111 relations: Adi Shamir, Advanced electronic signature, Adversary (cryptography), Algeria, Algorithm, Authentication, Automotive Network Exchange, Bit array, Bitcoin, Blind signature, Boneh–Lynn–Shacham, California, Certificate authority, Certificate revocation list, Chosen-plaintext attack, Cloud, Collision resistance, Computer security, Contract, Contract management software, Cryptographic engineering, Cryptographic hash function, Cryptographic protocol, Cryptomathic, Data integrity, Detached signature, Digital Signature Algorithm, Digital signature forgery, Digital signature in Estonia, Discrete uniform distribution, EdDSA, EIDAS, Electronic lab notebook, Electronic signature, Electronic signatures and law, Electronic Signatures Directive, ElGamal signature scheme, Elliptic Curve Digital Signature Algorithm, Elliptic-curve cryptography, Email, ESign (India), Euler's totient function, European Union, Evaluation Assurance Level, FIPS 140-2, FIPS 201, Full Domain Hash, GMR (cryptography), GNU Privacy Guard, Healthcare industry, ..., IBM Notes, India, International Cryptology Conference, Interoperability, Key escrow, Key generation, Key size, Keystroke logging, Lamport signature, Leonard Adleman, Leslie Lamport, Malleability (cryptography), Martin Hellman, Massachusetts, Massachusetts Institute of Technology, Merkle tree, Mexico, Michael O. Rabin, Mihir Bellare, Modular arithmetic, Moni Naor, Moti Yung, Multi-factor authentication, National Institute of Standards and Technology, Negligible function, Non-repudiation, Numeric keypad, Online Certificate Status Protocol, Oracle machine, Pairing, Permutation, Personal identification number, Peter Landrock, Pointcheval–Stern signature algorithm, Probabilistic signature scheme, Public key certificate, Public key infrastructure, Public-key cryptography, Rabin signature algorithm, Ron Rivest, Ross J. Anderson, RSA (cryptosystem), SAFE-BioPharma Association, Schnorr signature, Secure multi-party computation, Server-based signatures, Shafi Goldwasser, Signatures with efficient protocols, Silvio Micali, Smart card, Switzerland, Title 21 CFR Part 11, Trapdoor function, Turkey, Unary numeral system, Undeniable signature, University of Chicago, Uruguay, Utah, Whitfield Diffie, Zero-knowledge proof. Expand index (61 more) » « Shrink index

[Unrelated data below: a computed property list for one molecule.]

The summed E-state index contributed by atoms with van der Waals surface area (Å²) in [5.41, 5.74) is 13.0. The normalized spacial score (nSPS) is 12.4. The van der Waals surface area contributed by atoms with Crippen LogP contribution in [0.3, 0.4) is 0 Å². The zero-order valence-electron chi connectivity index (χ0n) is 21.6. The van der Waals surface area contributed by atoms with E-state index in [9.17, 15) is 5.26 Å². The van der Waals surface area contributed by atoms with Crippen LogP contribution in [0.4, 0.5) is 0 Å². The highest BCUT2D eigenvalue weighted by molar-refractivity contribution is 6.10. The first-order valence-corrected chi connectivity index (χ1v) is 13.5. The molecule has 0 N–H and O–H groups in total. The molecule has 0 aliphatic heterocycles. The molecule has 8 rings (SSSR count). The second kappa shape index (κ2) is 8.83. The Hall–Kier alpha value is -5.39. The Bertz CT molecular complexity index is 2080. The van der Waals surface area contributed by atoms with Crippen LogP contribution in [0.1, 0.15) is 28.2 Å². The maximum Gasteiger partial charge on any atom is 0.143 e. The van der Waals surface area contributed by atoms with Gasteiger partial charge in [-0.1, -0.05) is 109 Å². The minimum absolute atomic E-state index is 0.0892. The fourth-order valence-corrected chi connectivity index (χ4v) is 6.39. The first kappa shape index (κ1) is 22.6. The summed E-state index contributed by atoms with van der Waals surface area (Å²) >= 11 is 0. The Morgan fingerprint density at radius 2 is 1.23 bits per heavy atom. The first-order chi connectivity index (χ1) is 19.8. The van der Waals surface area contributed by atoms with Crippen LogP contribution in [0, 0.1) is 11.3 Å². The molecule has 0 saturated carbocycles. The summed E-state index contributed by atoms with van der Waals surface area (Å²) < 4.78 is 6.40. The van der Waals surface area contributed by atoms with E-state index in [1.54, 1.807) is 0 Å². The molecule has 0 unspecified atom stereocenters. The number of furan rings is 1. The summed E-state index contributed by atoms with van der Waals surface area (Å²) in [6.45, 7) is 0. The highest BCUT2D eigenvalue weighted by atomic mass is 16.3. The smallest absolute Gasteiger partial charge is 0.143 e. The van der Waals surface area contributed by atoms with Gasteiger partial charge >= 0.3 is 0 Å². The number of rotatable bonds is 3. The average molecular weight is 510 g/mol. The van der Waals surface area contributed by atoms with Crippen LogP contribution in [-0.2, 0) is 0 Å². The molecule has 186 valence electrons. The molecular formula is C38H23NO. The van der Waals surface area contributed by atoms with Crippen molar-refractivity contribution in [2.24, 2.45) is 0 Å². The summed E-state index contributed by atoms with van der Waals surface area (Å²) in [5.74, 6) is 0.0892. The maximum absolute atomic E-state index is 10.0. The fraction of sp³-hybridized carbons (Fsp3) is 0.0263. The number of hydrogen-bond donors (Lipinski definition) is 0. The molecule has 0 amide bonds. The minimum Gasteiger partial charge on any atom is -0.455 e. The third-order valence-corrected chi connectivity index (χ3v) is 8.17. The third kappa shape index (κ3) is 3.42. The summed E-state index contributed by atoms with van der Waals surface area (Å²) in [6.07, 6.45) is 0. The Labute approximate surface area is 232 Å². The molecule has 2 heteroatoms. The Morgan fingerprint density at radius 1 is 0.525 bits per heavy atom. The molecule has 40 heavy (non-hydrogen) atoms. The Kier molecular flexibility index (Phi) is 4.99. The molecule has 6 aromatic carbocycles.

Adi Shamir (עדי שמיר; born July 6, 1952) is an Israeli cryptographer.
An advanced electronic signature (AdES) is an electronic signature that has met the requirements set forth under EU Regulation No 910/2014 (eIDAS-regulation) on electronic identification and trust services for electronic transactions in the internal market.
In cryptography, an adversary (rarely opponent, enemy) is a malicious entity whose aim is to prevent the users of the cryptosystem from achieving their goal (primarily privacy, integrity, and availability of data).